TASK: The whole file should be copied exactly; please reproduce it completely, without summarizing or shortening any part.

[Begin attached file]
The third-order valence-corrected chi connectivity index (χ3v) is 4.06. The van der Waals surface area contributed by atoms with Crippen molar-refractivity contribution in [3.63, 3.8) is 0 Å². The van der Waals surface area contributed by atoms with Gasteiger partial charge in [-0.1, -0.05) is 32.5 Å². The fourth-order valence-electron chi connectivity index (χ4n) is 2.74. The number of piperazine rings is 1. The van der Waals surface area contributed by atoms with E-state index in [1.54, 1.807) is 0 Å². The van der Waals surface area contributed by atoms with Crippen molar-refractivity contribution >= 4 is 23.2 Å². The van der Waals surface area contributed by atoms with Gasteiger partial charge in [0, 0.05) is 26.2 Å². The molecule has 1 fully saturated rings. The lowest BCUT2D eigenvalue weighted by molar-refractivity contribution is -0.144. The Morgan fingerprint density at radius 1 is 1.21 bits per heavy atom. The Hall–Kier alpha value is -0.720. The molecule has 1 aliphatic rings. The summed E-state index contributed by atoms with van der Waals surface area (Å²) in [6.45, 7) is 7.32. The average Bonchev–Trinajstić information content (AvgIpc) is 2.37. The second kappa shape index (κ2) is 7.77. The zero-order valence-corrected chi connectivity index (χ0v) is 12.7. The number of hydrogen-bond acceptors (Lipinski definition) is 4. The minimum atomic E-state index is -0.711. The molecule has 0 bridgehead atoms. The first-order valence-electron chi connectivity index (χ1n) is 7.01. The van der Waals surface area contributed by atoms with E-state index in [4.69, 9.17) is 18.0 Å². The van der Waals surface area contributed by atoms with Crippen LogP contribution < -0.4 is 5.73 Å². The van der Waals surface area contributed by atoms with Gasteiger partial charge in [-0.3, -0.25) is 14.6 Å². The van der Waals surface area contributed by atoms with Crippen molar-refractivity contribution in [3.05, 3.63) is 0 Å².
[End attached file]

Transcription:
The third-order valence-corrected chi connectivity index (χ3v) is 4.06. The van der Waals surface area contributed by atoms with Crippen molar-refractivity contribution in [3.63, 3.8) is 0 Å². The van der Waals surface area contributed by atoms with Gasteiger partial charge in [-0.1, -0.05) is 32.5 Å². The fourth-order valence-electron chi connectivity index (χ4n) is 2.74. The number of piperazine rings is 1. The van der Waals surface area contributed by atoms with E-state index in [1.54, 1.807) is 0 Å². The van der Waals surface area contributed by atoms with Crippen molar-refractivity contribution >= 4 is 23.2 Å². The van der Waals surface area contributed by atoms with Gasteiger partial charge in [0, 0.05) is 26.2 Å². The molecule has 1 fully saturated rings. The lowest BCUT2D eigenvalue weighted by molar-refractivity contribution is -0.144. The Morgan fingerprint density at radius 1 is 1.21 bits per heavy atom. The Hall–Kier alpha value is -0.720. The molecule has 1 aliphatic rings. The summed E-state index contributed by atoms with van der Waals surface area (Å²) in [6.45, 7) is 7.32. The average Bonchev–Trinajstić information content (AvgIpc) is 2.37. The second kappa shape index (κ2) is 7.77. The zero-order valence-corrected chi connectivity index (χ0v) is 12.7. The number of hydrogen-bond acceptors (Lipinski definition) is 4. The minimum atomic E-state index is -0.711. The molecule has 0 bridgehead atoms. The first-order valence-electron chi connectivity index (χ1n) is 7.01. The van der Waals surface area contributed by atoms with E-state index in [4.69, 9.17) is 18.0 Å². The van der Waals surface area contributed by atoms with Crippen LogP contribution < -0.4 is 5.73 Å². The van der Waals surface area contributed by atoms with Gasteiger partial charge in [-0.3, -0.25) is 14.6 Å². The van der Waals surface area contributed by atoms with Crippen molar-refractivity contribution in [3.05, 3.63) is 0 Å².